The average Himalayan rabbit will live anywhere between 4 to 5 years. Himalayans don't have many medical concerns specific to their breed. They are susceptible to common problems found in all rabbits including:

  • Overgrown teeth - Teeth should not be allowed to grow too long or they will grow into the rabbit's jaws and face. This can be both uncomfortable and obstruct their ability to eat properly. A veterinarian must file down overgrown teeth.
  • Ear mites - The parasite known as Psoroptes cuniculi is the most common culprit of ear mites in rabbits. Ear mites aren't generally an emergency but can cause loss of balance and hearing if left untreated.
  • Myiasis - Also known as "flystrike," this condition occurs when flies nest in their flesh and hatch eggs. More specifically, it's caused by the Lucilia sericata, or green bottle fly. The developing flies can literally eat the rabbit alive, which can be fatal for the rabbit, as well as quite painful. This is most commonly associated with rabbits who have been kept unclean for a lengthy period of time, have wet fur, or have an open wound.

Cage Requirements

Caged Himalayan rabbit

Although you can keep them outside in a hutch, inside is recommended. In cold temperatures, their fur can actually become darker and baby Himalayans do not handle the cold well. Your minimum cage size should be 24 inches by 15 inches with a wire frame and solid bottom. There should be plenty of room for your rabbit to move around and if you keep more than one you should double the size of at least the minimum needed. You can line the cage with bedding such as Carefresh or straw and it should be cleaned often with a complete changeover once a week.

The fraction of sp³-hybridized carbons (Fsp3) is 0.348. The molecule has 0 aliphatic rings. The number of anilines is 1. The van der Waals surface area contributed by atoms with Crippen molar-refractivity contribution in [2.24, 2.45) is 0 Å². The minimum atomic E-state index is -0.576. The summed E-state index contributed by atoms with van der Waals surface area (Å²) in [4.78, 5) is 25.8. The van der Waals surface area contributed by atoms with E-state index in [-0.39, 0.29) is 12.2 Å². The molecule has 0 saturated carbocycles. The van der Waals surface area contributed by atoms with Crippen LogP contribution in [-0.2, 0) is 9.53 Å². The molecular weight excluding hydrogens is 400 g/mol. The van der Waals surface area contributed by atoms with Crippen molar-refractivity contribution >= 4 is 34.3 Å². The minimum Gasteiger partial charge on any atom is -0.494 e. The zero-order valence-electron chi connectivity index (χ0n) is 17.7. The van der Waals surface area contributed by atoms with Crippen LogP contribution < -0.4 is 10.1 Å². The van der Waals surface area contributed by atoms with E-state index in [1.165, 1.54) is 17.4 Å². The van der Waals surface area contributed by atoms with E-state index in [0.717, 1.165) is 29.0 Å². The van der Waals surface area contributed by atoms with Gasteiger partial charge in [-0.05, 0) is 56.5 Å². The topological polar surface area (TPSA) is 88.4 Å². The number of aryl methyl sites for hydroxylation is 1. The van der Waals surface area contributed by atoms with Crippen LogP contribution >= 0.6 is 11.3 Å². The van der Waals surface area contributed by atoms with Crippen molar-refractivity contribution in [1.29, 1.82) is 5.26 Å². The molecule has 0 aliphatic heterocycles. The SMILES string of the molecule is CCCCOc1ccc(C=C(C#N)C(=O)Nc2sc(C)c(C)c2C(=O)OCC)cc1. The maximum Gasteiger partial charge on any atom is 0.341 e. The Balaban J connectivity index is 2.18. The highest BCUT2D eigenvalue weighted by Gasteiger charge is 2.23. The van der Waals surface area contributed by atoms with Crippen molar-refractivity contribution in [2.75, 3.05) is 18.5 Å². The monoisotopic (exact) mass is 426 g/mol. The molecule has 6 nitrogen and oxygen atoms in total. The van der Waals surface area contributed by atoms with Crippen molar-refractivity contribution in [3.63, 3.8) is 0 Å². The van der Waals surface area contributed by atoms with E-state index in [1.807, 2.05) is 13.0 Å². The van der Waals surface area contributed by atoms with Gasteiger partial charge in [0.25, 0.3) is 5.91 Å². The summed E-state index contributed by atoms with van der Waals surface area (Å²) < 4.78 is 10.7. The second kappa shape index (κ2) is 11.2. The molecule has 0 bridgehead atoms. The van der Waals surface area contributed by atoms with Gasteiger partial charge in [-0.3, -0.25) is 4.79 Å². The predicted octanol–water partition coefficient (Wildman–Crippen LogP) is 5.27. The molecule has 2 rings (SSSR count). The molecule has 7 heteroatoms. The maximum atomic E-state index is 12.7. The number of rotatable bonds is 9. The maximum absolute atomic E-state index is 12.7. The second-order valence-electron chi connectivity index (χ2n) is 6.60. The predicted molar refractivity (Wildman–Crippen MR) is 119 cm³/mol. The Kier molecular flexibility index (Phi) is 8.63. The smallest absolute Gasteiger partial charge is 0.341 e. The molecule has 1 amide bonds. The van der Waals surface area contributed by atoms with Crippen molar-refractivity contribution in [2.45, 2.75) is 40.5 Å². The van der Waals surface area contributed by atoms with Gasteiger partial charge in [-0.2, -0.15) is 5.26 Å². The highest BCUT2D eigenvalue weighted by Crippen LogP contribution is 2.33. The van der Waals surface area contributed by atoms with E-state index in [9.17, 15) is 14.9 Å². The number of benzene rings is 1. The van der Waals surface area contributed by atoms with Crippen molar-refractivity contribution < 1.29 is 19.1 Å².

Purchasing or Adopting a Himalayan Rabbit

If you're looking to buy your own Himalayan, visit the website of the American Himalayan Rabbit Association. You can also find breeder information on the ARBA and USA Rabbit Breeders websites. The average price for a Himalayan is about $25 to $60, with show rabbits at the higher price end. Himalayans are common rabbits so you should be able to find them in shelters as well. You can use the Petfinder and Adopt-A-Pet websites to look for them by breed.

You can also look into rescue groups including the following:

  • Long Island Rabbit Rescue: A volunteer-based organization rescuing abandoned or neglected rabbits in Long Island, New York.
  • Midwest Rabbit Rescue and Rehome: A nonprofit rescue organization solely focusing on rehoming rabbits into the most suitable indoor homes.
  • Magic Happens Rescue: A rabbit rescue located in Baton Rouge, La., extending across state lines for rescue, adoption, and public outreach.

Is the Himalayan Rabbit for You?

The Himalayan rabbit has been a beloved pet for almost a century in the United States. It's easy to see why with their lovely, calm temperament and cuddly behavior with children and adults. Their striking colors and easy-to-care-for fur also make them the perfect choice for the rabbit novice pet owner.

Himalayan Rabbit Characteristics, Facts and Pictures